A while ago I had a post about generating fake data in SPSS. This is useful for conducting your own simulations, or as I mentioned in the prior post it is often useful when posting questions to discussion lists to have example data that demonstrates your problem.

As of SPSS version 21, it includes a new simulation procedure in which you can take a predictive model and simulate new outcomes (it is in base, so everyone has it if you have a version of SPSS 21 or later). You can also use it to create data from scratch, with unique distributions for each variable and have it conform to either an approximate correlation matrix or a contingency table. Below is an example set of syntax that creates a simulation plan using the `SIMPLAN` function.

``````FILE HANDLE save /NAME = "!your handle here!".
SIMPLAN CREATE
/SIMINPUT
INPUT = input1(FORMAT=F)
TYPE = MANUAL
DISTRIBUTION = POISSON(MEAN=1.2)
/SIMINPUT
INPUT = input2 input3
TYPE = MANUAL
DISTRIBUTION = NORMAL(MEAN = 0 STDDEV = 1)
/CORRELATIONS
VARORDER = input1 input2 input3
CORRMATRIX = 1; 0.5, 1; 0.2 0.1 1
/STOPCRITERIA MAXCASES=50000
/PLAN FILE='savetest.splan'.``````

First I create a file handle named `save` that ends up being where I save the `splan` file. The `SIMPLAN` function is quite complex, but here is a quick rundown of what is going on in this particular statement:

• On the `SIMINPUT` subcommand, you can specify a variable to create, its format and its marginal distribution. Note numeric formats on this command are a little different than typical, they are not of the form `F3.0`, but just take an input format type and then if you want decimals would be `F,2` for two decimals.
• I then have two separate `SIMINPUT` subcommands, the first specifies `input1` as being distributed as Poisson with a mean of 1.2. The second specifies variables `input2` and `input3` as being normally distributed with a mean of zero and a standard deviation of 1.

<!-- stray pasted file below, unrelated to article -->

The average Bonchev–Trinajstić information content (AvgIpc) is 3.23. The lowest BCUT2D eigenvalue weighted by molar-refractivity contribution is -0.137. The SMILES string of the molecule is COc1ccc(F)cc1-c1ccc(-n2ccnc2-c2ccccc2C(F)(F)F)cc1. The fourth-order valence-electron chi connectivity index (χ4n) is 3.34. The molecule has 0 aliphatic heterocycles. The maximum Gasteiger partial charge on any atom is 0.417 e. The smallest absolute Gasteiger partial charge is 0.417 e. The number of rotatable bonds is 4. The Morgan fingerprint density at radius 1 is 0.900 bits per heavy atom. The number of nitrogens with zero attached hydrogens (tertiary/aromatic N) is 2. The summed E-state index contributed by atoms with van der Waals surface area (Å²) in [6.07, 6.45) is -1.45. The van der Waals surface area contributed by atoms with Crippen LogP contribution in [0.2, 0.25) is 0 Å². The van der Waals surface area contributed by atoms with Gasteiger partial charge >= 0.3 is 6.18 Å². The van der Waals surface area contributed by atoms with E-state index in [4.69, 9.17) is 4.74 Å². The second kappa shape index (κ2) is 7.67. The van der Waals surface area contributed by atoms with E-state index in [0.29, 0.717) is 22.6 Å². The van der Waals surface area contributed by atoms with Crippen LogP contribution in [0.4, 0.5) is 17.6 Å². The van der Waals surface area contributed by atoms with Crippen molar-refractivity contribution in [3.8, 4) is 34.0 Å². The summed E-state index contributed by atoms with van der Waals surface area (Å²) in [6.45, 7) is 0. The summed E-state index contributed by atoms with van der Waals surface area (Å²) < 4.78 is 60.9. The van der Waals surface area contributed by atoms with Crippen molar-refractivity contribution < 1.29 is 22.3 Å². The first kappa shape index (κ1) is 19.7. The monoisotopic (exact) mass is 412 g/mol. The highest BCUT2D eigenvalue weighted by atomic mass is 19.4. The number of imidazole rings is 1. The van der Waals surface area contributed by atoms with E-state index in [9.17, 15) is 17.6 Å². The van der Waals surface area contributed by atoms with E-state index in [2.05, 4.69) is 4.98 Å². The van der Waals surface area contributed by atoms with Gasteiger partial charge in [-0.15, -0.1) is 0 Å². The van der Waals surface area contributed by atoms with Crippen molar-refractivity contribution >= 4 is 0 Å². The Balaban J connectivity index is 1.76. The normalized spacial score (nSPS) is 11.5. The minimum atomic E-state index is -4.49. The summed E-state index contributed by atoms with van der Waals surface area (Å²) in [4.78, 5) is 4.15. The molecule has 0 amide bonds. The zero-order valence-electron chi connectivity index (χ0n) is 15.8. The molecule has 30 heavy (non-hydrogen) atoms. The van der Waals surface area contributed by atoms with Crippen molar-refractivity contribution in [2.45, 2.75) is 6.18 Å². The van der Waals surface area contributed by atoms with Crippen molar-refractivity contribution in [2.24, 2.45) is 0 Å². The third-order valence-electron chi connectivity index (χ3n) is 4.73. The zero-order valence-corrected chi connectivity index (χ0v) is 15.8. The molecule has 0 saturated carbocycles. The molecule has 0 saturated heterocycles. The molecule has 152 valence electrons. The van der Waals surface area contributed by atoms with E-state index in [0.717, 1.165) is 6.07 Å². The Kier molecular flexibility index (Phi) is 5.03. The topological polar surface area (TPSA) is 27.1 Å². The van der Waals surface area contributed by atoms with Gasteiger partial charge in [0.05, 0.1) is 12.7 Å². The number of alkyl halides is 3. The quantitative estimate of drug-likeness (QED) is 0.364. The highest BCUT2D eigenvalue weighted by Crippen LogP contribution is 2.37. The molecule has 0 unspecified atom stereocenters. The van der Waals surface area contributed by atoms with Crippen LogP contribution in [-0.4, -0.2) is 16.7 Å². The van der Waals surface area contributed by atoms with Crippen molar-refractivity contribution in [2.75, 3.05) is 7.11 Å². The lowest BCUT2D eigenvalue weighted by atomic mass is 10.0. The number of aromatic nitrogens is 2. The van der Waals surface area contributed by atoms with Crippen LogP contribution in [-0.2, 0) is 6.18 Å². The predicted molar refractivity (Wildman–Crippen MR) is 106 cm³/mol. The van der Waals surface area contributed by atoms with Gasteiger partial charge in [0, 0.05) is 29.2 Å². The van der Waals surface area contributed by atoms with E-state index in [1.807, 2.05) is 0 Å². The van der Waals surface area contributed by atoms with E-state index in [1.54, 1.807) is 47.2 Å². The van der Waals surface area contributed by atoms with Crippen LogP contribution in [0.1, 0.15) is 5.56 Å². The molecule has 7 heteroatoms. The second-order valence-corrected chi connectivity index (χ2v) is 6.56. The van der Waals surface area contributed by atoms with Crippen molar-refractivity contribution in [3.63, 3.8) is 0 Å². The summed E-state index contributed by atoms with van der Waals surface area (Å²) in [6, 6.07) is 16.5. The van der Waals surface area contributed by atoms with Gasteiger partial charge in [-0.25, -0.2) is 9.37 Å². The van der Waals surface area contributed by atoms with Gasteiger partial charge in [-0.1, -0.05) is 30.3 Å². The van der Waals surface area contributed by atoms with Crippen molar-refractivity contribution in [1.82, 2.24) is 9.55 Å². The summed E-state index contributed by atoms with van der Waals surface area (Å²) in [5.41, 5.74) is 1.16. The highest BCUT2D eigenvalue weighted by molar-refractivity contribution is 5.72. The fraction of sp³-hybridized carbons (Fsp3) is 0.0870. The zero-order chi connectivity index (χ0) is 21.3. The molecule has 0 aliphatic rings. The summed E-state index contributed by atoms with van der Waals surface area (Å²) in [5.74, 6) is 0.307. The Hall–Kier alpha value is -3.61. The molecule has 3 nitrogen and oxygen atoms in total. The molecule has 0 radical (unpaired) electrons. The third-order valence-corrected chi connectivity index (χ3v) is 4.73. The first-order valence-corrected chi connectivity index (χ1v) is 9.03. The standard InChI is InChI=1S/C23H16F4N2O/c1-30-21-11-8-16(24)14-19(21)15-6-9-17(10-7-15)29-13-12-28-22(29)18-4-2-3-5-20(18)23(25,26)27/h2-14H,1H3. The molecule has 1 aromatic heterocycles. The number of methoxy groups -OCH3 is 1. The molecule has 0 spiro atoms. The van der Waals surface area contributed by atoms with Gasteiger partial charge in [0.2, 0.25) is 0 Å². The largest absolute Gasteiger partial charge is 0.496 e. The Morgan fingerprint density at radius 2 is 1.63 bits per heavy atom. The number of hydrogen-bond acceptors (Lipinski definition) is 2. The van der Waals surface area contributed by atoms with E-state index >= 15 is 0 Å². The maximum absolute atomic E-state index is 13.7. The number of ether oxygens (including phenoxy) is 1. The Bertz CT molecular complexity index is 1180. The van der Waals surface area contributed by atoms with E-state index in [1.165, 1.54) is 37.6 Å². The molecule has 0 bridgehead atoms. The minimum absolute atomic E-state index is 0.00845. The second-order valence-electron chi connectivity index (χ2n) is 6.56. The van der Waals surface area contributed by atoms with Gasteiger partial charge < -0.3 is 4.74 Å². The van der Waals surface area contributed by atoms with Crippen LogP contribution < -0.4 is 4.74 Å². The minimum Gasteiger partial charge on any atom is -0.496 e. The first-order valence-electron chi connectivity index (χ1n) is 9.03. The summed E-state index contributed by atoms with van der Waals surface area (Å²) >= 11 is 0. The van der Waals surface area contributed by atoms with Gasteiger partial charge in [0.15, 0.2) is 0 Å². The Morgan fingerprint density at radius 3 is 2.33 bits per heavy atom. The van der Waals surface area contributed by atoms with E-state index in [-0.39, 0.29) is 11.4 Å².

• The `CORRELATIONS` subcommand then lets you specify a set of approximate bivariate correlations for each of the variables.
• The `STOPCRITERIA` subcommand then specifies that only 50,000 cases are generated.
• The `PLAN` subcommand then specifies a file to save the simulation plan to.

Once you have the simulation plan created, you can then run the `SIMRUN` command to generate the data.

``````SIMRUN
/PLAN FILE='savetest.splan'
/CRITERIA  REPRESULTS=TRUE  SEED=10
/PRINT ASSOCIATIONS=YES DESCRIPTIVES=YES
/OUTFILE FILE=*.``````

Note in this code snippet I save the simulated data to the active dataset, which was a feature added as of V22. Otherwise you need to use `DATASET DECLARE` and the specify that file name on the `OUTFILE` command (or I presume save to a file).

Using the simulation builder is probably overkill for generating data for troubleshooting problems to the list-serve, although if you use its capabilities to mimic the current dataset it can be a quick way to generate fake data that you can upload to a public site without divulging confidential info. This is certainly just scratching the surface of what the simulation builder can do though. I’m hoping its functionality will be continually extended in the future, in particular more complicated transformations being allowed on the `SIMPREP` command I would like to see.

2 comments on"Using SPSS’s SIMPLAN to generate fake data"

1. Most people would probably want to start with the Simulation dialogs as the procedures are pretty complex. For replicating the active dataset distributions where you don’t want the actual data to appear, there is a simplified dialog as an extension command named Simulate Active Data (Data > Simulate Active Data) available for V21 and 22. It can be downloaded from the SPSS Community site (www.ibm.com/developerworks/spssdevcentral) in the Extension Commands collection, or, for V22 it can be installed using Utilities > Extension Bundles > Download and Install Extension Bundles.

• Just checked out your paired down dialogue – very nice. The main simulation builder dialogue one is very complicated – by necessity as it is a complicated procedure (ditto for many of the more complicated regression commands like GENLIN or MIXED as well).